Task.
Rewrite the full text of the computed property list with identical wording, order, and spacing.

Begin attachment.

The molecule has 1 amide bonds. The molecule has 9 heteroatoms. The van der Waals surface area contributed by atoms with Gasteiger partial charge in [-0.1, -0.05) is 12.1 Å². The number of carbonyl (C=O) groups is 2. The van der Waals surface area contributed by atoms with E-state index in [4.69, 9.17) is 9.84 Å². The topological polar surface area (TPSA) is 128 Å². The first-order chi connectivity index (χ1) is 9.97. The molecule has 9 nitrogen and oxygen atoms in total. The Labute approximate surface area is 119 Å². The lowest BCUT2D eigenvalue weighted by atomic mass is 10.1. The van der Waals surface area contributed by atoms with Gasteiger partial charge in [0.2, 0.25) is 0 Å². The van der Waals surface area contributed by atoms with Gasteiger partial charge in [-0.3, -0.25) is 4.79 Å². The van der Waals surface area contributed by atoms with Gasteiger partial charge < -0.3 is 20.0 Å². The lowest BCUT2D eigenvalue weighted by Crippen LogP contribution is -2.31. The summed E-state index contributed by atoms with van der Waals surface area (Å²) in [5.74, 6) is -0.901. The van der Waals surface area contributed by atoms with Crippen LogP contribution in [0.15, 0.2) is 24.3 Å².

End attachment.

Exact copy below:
The molecule has 1 amide bonds. The molecule has 9 heteroatoms. The van der Waals surface area contributed by atoms with Gasteiger partial charge in [-0.1, -0.05) is 12.1 Å². The number of carbonyl (C=O) groups is 2. The van der Waals surface area contributed by atoms with E-state index in [4.69, 9.17) is 9.84 Å². The topological polar surface area (TPSA) is 128 Å². The first-order chi connectivity index (χ1) is 9.97. The molecule has 9 nitrogen and oxygen atoms in total. The Labute approximate surface area is 119 Å². The lowest BCUT2D eigenvalue weighted by atomic mass is 10.1. The van der Waals surface area contributed by atoms with Gasteiger partial charge in [0.2, 0.25) is 0 Å². The van der Waals surface area contributed by atoms with Gasteiger partial charge in [-0.3, -0.25) is 4.79 Å². The van der Waals surface area contributed by atoms with Gasteiger partial charge < -0.3 is 20.0 Å². The lowest BCUT2D eigenvalue weighted by Crippen LogP contribution is -2.31. The summed E-state index contributed by atoms with van der Waals surface area (Å²) in [5.74, 6) is -0.901. The van der Waals surface area contributed by atoms with Crippen LogP contribution in [0.15, 0.2) is 24.3 Å².